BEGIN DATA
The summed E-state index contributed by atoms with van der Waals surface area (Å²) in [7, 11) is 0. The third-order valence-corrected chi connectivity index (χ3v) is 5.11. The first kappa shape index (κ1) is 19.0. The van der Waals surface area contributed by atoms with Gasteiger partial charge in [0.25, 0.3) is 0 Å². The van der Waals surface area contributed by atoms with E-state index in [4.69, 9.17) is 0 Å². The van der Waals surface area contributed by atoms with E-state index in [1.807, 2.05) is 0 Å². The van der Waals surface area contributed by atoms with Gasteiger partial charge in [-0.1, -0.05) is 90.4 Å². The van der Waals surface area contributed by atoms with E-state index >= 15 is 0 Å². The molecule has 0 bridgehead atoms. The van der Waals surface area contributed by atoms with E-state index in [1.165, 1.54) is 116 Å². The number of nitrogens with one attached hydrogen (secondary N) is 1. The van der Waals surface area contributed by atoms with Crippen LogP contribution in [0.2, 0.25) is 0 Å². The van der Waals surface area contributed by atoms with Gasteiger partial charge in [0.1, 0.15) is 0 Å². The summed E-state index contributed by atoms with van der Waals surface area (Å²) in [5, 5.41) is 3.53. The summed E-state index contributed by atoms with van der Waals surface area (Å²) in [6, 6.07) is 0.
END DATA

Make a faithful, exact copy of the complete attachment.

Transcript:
The summed E-state index contributed by atoms with van der Waals surface area (Å²) in [7, 11) is 0. The third-order valence-corrected chi connectivity index (χ3v) is 5.11. The first kappa shape index (κ1) is 19.0. The van der Waals surface area contributed by atoms with Gasteiger partial charge in [0.25, 0.3) is 0 Å². The van der Waals surface area contributed by atoms with E-state index in [4.69, 9.17) is 0 Å². The van der Waals surface area contributed by atoms with E-state index in [1.807, 2.05) is 0 Å². The van der Waals surface area contributed by atoms with Gasteiger partial charge in [-0.1, -0.05) is 90.4 Å². The van der Waals surface area contributed by atoms with E-state index >= 15 is 0 Å². The molecule has 0 bridgehead atoms. The van der Waals surface area contributed by atoms with E-state index in [1.165, 1.54) is 116 Å². The number of nitrogens with one attached hydrogen (secondary N) is 1. The van der Waals surface area contributed by atoms with Crippen LogP contribution in [0.2, 0.25) is 0 Å². The van der Waals surface area contributed by atoms with Gasteiger partial charge in [0.1, 0.15) is 0 Å². The summed E-state index contributed by atoms with van der Waals surface area (Å²) in [5, 5.41) is 3.53. The summed E-state index contributed by atoms with van der Waals surface area (Å²) in [6, 6.07) is 0.